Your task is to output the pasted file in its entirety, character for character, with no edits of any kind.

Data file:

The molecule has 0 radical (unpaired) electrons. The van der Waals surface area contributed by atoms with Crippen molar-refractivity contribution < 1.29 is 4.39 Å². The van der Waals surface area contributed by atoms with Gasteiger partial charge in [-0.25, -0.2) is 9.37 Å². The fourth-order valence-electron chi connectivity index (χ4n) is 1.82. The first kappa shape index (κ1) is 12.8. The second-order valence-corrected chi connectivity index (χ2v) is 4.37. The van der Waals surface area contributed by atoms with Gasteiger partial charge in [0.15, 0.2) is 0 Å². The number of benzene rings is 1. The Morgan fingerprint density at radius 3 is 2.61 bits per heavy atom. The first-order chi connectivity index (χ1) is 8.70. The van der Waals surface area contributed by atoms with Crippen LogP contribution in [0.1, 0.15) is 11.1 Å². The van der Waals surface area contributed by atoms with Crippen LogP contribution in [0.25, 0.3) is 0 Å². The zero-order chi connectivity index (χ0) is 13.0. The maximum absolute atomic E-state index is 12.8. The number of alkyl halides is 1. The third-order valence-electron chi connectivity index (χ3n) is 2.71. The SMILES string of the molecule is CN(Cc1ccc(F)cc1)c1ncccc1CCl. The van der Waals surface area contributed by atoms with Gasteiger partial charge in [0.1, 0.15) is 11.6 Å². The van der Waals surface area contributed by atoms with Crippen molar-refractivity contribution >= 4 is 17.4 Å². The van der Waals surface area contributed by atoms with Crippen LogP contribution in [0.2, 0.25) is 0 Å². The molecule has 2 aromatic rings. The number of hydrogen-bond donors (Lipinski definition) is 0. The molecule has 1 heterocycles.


The molecule has 0 radical (unpaired) electrons. The van der Waals surface area contributed by atoms with Crippen molar-refractivity contribution < 1.29 is 4.39 Å². The van der Waals surface area contributed by atoms with Gasteiger partial charge in [-0.25, -0.2) is 9.37 Å². The fourth-order valence-electron chi connectivity index (χ4n) is 1.82. The first kappa shape index (κ1) is 12.8. The second-order valence-corrected chi connectivity index (χ2v) is 4.37. The van der Waals surface area contributed by atoms with Gasteiger partial charge in [0.15, 0.2) is 0 Å². The number of benzene rings is 1. The Morgan fingerprint density at radius 3 is 2.61 bits per heavy atom. The first-order chi connectivity index (χ1) is 8.70. The van der Waals surface area contributed by atoms with Crippen LogP contribution in [0.1, 0.15) is 11.1 Å². The van der Waals surface area contributed by atoms with Crippen LogP contribution in [0.25, 0.3) is 0 Å². The zero-order chi connectivity index (χ0) is 13.0. The maximum absolute atomic E-state index is 12.8. The number of alkyl halides is 1. The third-order valence-electron chi connectivity index (χ3n) is 2.71. The SMILES string of the molecule is CN(Cc1ccc(F)cc1)c1ncccc1CCl. The van der Waals surface area contributed by atoms with Gasteiger partial charge in [0.1, 0.15) is 11.6 Å². The van der Waals surface area contributed by atoms with Crippen molar-refractivity contribution >= 4 is 17.4 Å². The van der Waals surface area contributed by atoms with Crippen LogP contribution in [0.2, 0.25) is 0 Å². The molecule has 2 aromatic rings. The number of hydrogen-bond donors (Lipinski definition) is 0. The molecule has 1 heterocycles.